Gov. Mike Parson later issued a statewide stay-at-home order, which he lifted May 4 But Page said that St. Louis County and the city of St. Louis have most of the cases in the state and need to cooperate on a later end to their lockdowns.

“The last few months have been unlike anything we’ve ever seen in our lifetime — lives have been lost, livelihoods have been destroyed. And everybody wants to get back to normal, but we can’t undo any of the good work that we’ve done here in St. Louis County to allow us to have a different experience than other people in our country and other people in the world,” said Page, a medical doctor.

Anyone out in public, even not entering a business, will be requested to wear a mask.

The county may enforce the mask mandate for employees if residents lodge complaints, but police will not be forcing citizens to wear masks, Page said. Instead, businesses will be allowed to deny entry to customers if they are not wearing masks.

“We must get our economy going again and we understand that, but our first priority will be to save lives,” Page said at the briefing. “We have to move forward in a responsible manner. If we move too quickly, we know what can happen — we can have a second wave and it can be more devastating than the first wave…. This will be slow, but it will get us moving forward safely towards a new normal.”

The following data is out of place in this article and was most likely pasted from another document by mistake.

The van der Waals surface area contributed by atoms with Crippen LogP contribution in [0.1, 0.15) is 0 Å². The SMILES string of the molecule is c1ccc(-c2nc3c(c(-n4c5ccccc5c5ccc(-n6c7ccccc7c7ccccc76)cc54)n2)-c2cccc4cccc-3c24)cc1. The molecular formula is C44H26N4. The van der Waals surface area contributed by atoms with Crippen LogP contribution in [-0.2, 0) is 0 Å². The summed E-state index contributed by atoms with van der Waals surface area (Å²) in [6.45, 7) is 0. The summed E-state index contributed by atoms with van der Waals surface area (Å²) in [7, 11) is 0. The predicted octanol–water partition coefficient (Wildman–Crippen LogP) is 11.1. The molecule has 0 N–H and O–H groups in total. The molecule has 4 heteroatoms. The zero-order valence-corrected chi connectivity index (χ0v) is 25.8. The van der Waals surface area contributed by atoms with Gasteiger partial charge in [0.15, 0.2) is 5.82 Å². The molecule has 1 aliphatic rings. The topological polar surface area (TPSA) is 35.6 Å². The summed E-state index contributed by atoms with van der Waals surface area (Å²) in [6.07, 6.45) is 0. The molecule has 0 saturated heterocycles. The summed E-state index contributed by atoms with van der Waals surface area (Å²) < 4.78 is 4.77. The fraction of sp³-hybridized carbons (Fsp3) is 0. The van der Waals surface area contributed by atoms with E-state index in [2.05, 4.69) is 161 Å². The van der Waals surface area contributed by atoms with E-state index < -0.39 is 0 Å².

He predicted that customers will avoid businesses where employees aren’t wearing masks.

“I will be very surprised if businesses whose employees are not wearing masks will get much traffic,” Page said. “…. Businesses that do not have their employees wearing masks will be policed more frequently by their customers. We will listen to complaints.”

Page said he consulted on the new order with Parson and Dr. Alex Garza, SSM Health chief medical officer and the head of the St. Louis Metropolitan Pandemic Task Force made up of local hospitals.

The county executive said the governor understands that the city and county should have local control over their own restrictions, and he said Garza also believes that a gradual reopening could happen with limits on crowd sizes and masks in addition to the social distancing already in force. Page said he is working with the St. Louis Economic Partnership, civic leaders, the county Department of Public Health and even using national resources to figure out the best plan for reopening.

Page and Garza are taking these steps even though they know that once they start to reopen businesses, the region’s COVID-19 cases will likely trend upward.

“As we begin to ease our public-health orders, the virus will begin to move about our community,” Page said, noting that if he sees that trend turn into more of a spike, “we act quickly…. Any time data goes in the wrong direction, we’ll re-evaluate or modify our decisions.”

Page predicted that coronavirus treatment will get more effective as time goes on, until a vaccine is developed.